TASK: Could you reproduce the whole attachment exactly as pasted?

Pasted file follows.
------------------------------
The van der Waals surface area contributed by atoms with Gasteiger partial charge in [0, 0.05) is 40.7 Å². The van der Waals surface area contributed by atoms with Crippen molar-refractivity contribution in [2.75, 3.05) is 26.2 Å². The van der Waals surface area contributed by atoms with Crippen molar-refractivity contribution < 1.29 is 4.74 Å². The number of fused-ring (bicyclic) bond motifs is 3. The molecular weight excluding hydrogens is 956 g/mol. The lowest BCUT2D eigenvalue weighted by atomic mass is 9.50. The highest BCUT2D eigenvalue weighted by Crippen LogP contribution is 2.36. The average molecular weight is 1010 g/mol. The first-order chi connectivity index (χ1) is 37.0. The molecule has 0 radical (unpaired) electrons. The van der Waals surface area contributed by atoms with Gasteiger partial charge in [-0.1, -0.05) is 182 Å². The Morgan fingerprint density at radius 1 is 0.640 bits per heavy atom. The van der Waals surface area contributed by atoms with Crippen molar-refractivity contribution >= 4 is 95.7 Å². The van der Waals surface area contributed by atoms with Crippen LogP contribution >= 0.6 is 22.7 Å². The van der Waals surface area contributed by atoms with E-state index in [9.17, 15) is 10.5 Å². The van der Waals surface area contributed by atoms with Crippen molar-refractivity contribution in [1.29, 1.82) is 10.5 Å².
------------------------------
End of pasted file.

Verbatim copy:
The van der Waals surface area contributed by atoms with Gasteiger partial charge in [0, 0.05) is 40.7 Å². The van der Waals surface area contributed by atoms with Crippen molar-refractivity contribution in [2.75, 3.05) is 26.2 Å². The van der Waals surface area contributed by atoms with Crippen molar-refractivity contribution < 1.29 is 4.74 Å². The number of fused-ring (bicyclic) bond motifs is 3. The molecular weight excluding hydrogens is 956 g/mol. The lowest BCUT2D eigenvalue weighted by atomic mass is 9.50. The highest BCUT2D eigenvalue weighted by Crippen LogP contribution is 2.36. The average molecular weight is 1010 g/mol. The first-order chi connectivity index (χ1) is 37.0. The molecule has 0 radical (unpaired) electrons. The van der Waals surface area contributed by atoms with Gasteiger partial charge in [-0.1, -0.05) is 182 Å². The Morgan fingerprint density at radius 1 is 0.640 bits per heavy atom. The van der Waals surface area contributed by atoms with Crippen molar-refractivity contribution >= 4 is 95.7 Å². The van der Waals surface area contributed by atoms with Crippen LogP contribution >= 0.6 is 22.7 Å². The van der Waals surface area contributed by atoms with E-state index in [9.17, 15) is 10.5 Å². The van der Waals surface area contributed by atoms with Crippen molar-refractivity contribution in [1.29, 1.82) is 10.5 Å².